Question: Why Does the EU try to save the Euro?

Readers Question: Every country’s economy has their own dynamics. Competitiveness is more or less adjusted by appreciation and depreciation of individual currencies in free economies. Then why is EU pressurizing Greece to stay in Eurozone? Except borrowings at a cheap interest rate, what are other real advantages of Euro?

There are a few advantages to the Euro, such as:

  • Lower transaction costs
  • Fixed exchange rates give greater certainty to business
  • Greater price transparency and competitive pressure within Eurozone.

For more see: advantages of Euro

However, these advantages rather pale into insignificance when compared to the very serious costs of membership. See: Problems of Euro

Before the Euro started many assumed the Euro would enable countries to borrow at low interest rates (and for a while even Greece could benefit from low interest rates). But, now Eurozone economies face much higher borrowing costs than they would outside the Euro. (EU Bond yields)

You are right that in a single currency, countries have become very uncompetitive, and the only solution is to force internal devaluation on southern European countries. But, they won’t be able to restore the 30% loss of competitiveness without a period of prolonged mass unemployment and low / negative growth. This is a very bad situation to be in. The dynamics of the Euro will push low growth and deflation on the southern, uncompetitive members.

The EU might not want to admit it, but if they were starting the Euro again, they would either – definitely not do it or if they did pursue the Euro, they would be very selective. All the southern European countries like Spain, Italy, Greece, Ireland, Portugal would not be admitted. They would also probably set up a single currency with fiscal union and the ECB as lender of last resort.

If Greece could painlessly leave the Euro, it would be in everybody’s interest for them to leave.

Why Then Does EU want to Keep Greece and Italy in Euro?

  • It is very difficult to leave the Euro. See: Costs of leaving the Euro. If a country left the Euro, its new currency would experience a rapid devaluation. Therefore, there would be capital flight out of that country. (e.g. investors would try to protect their savings by keeping money in Euros and out of Greece)
  • EU banks have invested money in countries like Italy and Greece. If they left the Euro and devalued, the EU banks could lose significant sums of money; this could precipitate a credit crunch. I think this is one of main reasons for trying to keep Greece and Italy in the Euro.
  • Knock on Effect. If one country leaves the Euro, it would seriously undermine confidence (if it is possible to undermine confidence more). Markets would then fear a wider breakup. This would increase pressure to start selling other government bonds – like France.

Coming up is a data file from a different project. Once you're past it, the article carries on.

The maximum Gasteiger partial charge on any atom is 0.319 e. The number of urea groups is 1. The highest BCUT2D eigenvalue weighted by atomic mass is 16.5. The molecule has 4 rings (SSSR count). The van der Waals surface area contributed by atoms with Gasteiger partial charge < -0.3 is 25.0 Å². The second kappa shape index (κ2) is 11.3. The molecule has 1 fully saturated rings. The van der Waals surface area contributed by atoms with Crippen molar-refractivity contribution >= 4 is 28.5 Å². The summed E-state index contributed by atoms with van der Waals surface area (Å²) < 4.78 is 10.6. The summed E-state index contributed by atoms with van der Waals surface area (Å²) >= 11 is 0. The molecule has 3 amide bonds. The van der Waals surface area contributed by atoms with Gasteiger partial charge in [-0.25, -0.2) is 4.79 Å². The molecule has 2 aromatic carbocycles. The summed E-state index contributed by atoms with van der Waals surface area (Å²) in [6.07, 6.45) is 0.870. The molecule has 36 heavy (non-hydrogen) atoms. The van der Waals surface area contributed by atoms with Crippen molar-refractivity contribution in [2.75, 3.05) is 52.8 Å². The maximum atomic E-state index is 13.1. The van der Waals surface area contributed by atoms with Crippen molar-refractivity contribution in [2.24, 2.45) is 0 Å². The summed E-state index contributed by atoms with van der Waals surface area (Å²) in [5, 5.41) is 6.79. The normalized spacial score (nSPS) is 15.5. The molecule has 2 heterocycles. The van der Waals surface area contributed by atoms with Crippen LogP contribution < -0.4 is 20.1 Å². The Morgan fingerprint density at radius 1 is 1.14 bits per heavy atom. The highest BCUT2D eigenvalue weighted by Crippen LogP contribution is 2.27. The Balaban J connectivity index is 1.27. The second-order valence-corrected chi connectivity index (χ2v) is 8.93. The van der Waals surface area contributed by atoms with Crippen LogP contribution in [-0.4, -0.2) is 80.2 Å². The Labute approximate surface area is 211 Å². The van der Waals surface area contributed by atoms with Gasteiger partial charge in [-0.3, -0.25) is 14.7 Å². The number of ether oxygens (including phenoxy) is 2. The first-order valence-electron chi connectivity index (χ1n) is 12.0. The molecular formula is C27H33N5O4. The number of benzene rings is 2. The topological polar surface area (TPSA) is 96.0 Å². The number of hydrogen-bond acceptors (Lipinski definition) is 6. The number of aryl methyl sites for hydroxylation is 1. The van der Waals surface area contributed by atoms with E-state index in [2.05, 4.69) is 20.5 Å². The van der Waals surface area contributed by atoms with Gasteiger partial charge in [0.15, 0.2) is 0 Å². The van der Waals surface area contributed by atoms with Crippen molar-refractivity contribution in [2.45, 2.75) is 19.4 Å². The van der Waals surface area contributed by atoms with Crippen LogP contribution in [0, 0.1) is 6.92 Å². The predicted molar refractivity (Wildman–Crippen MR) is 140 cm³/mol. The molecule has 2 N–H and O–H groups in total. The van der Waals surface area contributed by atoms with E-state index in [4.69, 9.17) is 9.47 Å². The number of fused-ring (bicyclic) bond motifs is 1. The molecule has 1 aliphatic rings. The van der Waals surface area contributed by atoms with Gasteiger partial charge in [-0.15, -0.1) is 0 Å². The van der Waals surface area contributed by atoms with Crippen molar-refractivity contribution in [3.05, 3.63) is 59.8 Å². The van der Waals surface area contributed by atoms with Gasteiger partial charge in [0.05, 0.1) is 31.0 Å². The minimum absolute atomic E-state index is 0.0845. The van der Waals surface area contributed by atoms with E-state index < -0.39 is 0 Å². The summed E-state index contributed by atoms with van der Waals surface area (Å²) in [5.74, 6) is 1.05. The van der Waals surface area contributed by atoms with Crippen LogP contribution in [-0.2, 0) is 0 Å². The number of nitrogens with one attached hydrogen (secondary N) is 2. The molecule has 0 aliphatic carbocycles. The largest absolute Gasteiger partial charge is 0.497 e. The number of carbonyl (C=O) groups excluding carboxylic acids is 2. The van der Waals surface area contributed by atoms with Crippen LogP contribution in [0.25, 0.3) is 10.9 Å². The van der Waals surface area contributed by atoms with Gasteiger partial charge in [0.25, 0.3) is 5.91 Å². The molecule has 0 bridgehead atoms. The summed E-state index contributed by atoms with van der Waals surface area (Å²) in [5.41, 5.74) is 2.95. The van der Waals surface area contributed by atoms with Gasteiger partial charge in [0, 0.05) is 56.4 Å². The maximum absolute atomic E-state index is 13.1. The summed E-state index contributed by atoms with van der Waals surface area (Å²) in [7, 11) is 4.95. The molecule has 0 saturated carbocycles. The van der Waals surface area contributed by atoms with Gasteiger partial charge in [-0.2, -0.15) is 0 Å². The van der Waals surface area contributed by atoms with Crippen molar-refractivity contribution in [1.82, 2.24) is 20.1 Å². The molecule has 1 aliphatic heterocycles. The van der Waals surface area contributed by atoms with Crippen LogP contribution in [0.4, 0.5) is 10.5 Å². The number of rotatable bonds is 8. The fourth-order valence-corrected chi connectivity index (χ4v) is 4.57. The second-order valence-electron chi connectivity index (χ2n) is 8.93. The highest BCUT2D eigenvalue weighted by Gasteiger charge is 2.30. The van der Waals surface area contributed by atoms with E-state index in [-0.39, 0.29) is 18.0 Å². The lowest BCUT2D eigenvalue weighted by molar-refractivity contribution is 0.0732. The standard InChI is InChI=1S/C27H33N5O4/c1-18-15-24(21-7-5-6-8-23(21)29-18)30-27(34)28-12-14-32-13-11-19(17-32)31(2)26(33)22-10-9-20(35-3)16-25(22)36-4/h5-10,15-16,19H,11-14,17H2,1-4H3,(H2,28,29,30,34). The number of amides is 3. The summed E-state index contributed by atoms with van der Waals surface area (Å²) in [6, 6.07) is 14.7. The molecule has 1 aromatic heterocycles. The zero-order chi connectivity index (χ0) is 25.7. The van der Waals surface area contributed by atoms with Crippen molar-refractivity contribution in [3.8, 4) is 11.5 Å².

• Political Motives. The Euro is at the heart of the EU’s strategy for closer economic and political union.



2 thoughts on “Question: Why Does the EU try to save the Euro?”

  1. Thanks for the reply.

    1) It is true that if a country left the Euro will face a rapid devaluation and there would be a capital flight out of the country. However, my point is the capital flight will not happen in a big volume which will really affect the overall economy. Government can put some restriction to control this activity until the situation improves.

    2) Devaluation will happen to the new currency of the outgoing country. Euro value will remain more or less same, so EU banks might not face loss of significant sums of money. Euro will be unstable for a short period of time.

    3) Euro will lose confidence. However, continuing like this will eventually bring EU to lose confidence in near future.

    4) Therefore, it is better for some countries to leave Euro and face devaluation and unemployment for few years in pace of an indefinite period of low growth and deflation. There are examples with us like old Soviet Union.

    Please comment.


    • Yes, good points. I’m not entirely sure of all the implications involved in leaving the Euro. For example, I’m not sure on the extent of capital flight if you left the Euro. It may be difficult for government to impose satisfactory capital flows.

      One way of thinking about issue is? Can it get any worse for Greece anyway? Greece may be better off leaving and accepting whatever costs may be involved. Otherwise they may find themselves repeatedly in this position of being uncompetitive, deflationary pressures and high unemployment.

      Italy would be different because of the sheer size of the Italian bond market. I think Italy has 5th largest bond market in Europe.

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